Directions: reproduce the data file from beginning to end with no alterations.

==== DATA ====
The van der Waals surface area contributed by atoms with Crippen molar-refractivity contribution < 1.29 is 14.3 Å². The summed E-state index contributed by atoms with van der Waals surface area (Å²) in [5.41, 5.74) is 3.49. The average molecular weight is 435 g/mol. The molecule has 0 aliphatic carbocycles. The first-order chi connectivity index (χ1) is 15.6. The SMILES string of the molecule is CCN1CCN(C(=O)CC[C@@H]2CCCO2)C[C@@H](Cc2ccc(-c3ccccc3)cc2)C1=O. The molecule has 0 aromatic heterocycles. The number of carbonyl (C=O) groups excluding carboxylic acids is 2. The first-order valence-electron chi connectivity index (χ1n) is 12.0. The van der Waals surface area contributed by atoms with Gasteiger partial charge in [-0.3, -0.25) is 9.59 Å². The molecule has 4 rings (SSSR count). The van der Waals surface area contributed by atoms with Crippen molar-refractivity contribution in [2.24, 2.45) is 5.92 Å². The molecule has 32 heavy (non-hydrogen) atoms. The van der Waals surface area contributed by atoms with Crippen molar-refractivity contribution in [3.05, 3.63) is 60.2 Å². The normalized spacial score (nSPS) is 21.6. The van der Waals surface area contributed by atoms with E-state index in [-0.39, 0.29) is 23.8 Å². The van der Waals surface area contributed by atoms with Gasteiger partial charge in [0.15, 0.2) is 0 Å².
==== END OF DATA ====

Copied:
The van der Waals surface area contributed by atoms with Crippen molar-refractivity contribution < 1.29 is 14.3 Å². The summed E-state index contributed by atoms with van der Waals surface area (Å²) in [5.41, 5.74) is 3.49. The average molecular weight is 435 g/mol. The molecule has 0 aliphatic carbocycles. The first-order chi connectivity index (χ1) is 15.6. The SMILES string of the molecule is CCN1CCN(C(=O)CC[C@@H]2CCCO2)C[C@@H](Cc2ccc(-c3ccccc3)cc2)C1=O. The molecule has 0 aromatic heterocycles. The number of carbonyl (C=O) groups excluding carboxylic acids is 2. The first-order valence-electron chi connectivity index (χ1n) is 12.0. The van der Waals surface area contributed by atoms with Gasteiger partial charge in [-0.3, -0.25) is 9.59 Å². The molecule has 4 rings (SSSR count). The van der Waals surface area contributed by atoms with Crippen molar-refractivity contribution in [2.24, 2.45) is 5.92 Å². The molecule has 32 heavy (non-hydrogen) atoms. The van der Waals surface area contributed by atoms with Crippen molar-refractivity contribution in [3.05, 3.63) is 60.2 Å². The normalized spacial score (nSPS) is 21.6. The van der Waals surface area contributed by atoms with E-state index in [-0.39, 0.29) is 23.8 Å². The van der Waals surface area contributed by atoms with Gasteiger partial charge in [0.15, 0.2) is 0 Å².